Tuesday, June 26, 2012

Tell Me What Time It Is.

Back in the 1980s, when I was working as a science writer for the University of North Texas, I did a feature on a couple of professors, one in the regular computer department and one in business.

They were concened even then with the poor security of most computer systems and the information that could inadvertently be leaked without a person's knowledge, and it was minuscule then compared to now.

They were working on better firewalls for company and individual systems. They were getting a lot of project work from the few who were listening, but overall, they were ignored.

I remember one of them saying that persons who would not dream of taking a man's wallet and sorting through it will get on the computer without a qualm to find the information and more.

That resonated with me.

I have spent my life in professions where I got into other people's business. My personal inclination is to be very private. The poor have never had much; the less you have, the closer you are to other people. You hear each other, see each other, see the imperfections way up close.

The rich have a great deal of privacy.

Today, however, even the personal affairs of the wealthy can be hacked into and strewn about, used to manipulate and control.

I know I constantly have to fight encroachments by Yahoo and Google to make me use products I don't want. I know the companies can trace every web page I visit, and that makes me stop short once in a while. And they did ask me if I wanted the service of recorded web page visits so I can check in with it to find such and such a site. Might be useful for research. By me, not an unseen corporation trying to fine-tune the customer base.

I have to give my email address and my phone number to use services or to buy things on the internet.

I honestly don't like the information out there for any casual scam artist, or aggressive commercial enterprise, to target me.It is, however, so.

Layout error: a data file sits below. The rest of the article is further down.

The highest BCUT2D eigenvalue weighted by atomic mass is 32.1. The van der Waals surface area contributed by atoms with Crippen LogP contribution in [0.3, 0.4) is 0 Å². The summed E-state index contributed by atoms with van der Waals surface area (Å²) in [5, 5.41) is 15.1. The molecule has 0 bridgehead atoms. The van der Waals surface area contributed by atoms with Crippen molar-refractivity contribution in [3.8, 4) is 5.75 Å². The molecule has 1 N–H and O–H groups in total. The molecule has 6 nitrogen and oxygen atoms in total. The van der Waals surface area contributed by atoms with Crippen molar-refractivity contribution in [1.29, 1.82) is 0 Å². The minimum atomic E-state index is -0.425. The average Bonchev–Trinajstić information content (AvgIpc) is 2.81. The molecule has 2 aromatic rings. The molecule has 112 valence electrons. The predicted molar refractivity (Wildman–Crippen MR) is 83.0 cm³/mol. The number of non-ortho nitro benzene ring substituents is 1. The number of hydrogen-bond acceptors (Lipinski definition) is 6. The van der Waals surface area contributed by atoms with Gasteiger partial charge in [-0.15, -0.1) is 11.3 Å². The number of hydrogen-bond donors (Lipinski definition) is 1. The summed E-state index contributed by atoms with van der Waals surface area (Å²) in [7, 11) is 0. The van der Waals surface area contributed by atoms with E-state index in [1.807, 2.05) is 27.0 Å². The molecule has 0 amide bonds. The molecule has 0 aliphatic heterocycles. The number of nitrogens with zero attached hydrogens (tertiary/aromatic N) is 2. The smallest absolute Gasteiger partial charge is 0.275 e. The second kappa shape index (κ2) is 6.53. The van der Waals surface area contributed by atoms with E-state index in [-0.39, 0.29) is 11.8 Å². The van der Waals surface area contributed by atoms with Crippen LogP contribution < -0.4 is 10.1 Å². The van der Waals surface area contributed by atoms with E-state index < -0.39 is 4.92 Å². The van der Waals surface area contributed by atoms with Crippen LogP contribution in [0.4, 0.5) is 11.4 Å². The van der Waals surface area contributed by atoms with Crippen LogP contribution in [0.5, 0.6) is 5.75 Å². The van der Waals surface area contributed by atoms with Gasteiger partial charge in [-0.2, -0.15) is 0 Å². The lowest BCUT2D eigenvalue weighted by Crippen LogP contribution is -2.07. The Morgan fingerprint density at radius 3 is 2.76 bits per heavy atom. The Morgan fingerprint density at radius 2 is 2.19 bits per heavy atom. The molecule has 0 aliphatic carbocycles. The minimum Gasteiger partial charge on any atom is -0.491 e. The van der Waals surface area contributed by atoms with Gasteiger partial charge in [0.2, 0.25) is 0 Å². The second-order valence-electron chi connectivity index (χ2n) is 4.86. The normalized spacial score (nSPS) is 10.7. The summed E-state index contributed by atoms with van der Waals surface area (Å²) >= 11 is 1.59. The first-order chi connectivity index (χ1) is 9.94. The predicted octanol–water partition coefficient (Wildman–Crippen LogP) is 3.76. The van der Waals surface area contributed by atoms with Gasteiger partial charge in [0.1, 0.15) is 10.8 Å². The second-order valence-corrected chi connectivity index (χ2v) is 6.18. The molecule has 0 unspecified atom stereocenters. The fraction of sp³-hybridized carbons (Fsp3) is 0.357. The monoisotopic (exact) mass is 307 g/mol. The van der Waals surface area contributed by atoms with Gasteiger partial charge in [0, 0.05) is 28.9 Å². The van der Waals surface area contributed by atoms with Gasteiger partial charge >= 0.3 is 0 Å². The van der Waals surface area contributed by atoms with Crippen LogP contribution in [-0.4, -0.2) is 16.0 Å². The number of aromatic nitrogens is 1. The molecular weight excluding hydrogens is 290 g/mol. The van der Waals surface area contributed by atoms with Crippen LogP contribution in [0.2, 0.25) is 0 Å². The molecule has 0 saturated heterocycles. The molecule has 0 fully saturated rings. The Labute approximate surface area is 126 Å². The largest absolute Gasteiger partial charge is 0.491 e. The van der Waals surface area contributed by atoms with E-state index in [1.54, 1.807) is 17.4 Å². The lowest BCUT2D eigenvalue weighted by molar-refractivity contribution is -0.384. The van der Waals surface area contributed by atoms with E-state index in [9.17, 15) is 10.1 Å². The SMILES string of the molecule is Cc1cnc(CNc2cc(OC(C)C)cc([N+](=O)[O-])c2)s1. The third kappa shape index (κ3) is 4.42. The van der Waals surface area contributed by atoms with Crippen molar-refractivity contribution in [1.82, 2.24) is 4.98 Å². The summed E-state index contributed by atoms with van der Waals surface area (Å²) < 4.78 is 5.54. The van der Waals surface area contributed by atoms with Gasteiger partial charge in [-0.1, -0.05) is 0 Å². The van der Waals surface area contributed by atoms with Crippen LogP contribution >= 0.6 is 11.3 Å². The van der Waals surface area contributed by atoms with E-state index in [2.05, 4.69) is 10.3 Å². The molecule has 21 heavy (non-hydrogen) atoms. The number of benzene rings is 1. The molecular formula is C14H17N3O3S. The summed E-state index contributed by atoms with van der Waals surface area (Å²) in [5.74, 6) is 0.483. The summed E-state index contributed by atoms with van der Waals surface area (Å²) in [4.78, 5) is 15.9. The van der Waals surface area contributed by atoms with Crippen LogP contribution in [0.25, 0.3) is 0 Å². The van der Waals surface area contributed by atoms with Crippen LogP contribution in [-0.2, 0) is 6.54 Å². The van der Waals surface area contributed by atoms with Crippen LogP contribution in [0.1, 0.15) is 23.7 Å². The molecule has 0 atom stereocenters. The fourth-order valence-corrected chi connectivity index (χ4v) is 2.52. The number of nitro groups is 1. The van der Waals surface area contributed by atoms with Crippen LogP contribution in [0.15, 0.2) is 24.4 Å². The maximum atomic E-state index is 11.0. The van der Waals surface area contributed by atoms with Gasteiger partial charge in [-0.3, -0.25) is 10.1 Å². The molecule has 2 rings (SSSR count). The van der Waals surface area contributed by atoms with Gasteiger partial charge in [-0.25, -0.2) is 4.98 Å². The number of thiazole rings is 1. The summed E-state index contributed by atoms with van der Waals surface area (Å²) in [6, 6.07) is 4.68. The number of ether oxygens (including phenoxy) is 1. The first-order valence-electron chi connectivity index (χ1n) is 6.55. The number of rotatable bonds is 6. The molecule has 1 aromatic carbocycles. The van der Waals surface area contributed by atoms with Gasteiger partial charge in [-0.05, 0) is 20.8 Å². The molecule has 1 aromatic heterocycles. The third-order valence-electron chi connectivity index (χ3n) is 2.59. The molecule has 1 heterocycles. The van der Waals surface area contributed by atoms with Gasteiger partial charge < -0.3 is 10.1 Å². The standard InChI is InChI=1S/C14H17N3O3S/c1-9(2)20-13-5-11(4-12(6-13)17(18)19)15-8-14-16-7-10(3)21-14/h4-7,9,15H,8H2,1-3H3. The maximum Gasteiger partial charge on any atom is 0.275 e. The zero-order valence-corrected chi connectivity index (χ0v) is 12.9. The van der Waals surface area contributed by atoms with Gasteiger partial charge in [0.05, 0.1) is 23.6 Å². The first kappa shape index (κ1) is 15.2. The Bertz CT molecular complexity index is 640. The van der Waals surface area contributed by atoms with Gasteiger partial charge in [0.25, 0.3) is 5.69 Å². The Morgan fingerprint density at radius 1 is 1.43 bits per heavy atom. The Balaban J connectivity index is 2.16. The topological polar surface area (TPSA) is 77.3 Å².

Part of my distaste is my age. Part of my age, though, is that I remember a time in my life when everyone had that privacy. John D. MacDonald once commented in his Travis McGee series that newcomers to Florida just loved it, but they had no memory or knowledge of how it had been before.

Young people laugh and don't worry about what they say, the information they post, and they will regret some of it. But they never knew a world of privacy so maybe they won't even know to miss it.

I'm not ready to move into a cave in Montana. I wouldn't like the snow, and I like family and friends too much.

There are wonderful things on the internet, but I've also run into some hungry wolves and a few snakes.

In my ineptness, I fall back on one defense. I put as little pertinent information out there as I can. Oh, I'll give you my opinion on anything.
I try to be as vague as possible on my personal stuff.

Fortunately or unfortunately, I am a very little fish.

I was getting an unauthorized product removed off my computer yesterday and snarled that I felt they were blackmailing me or acting like goons. The tech, with a laugh in his voice, said, "Oh, no ma'am. The times are just changing."


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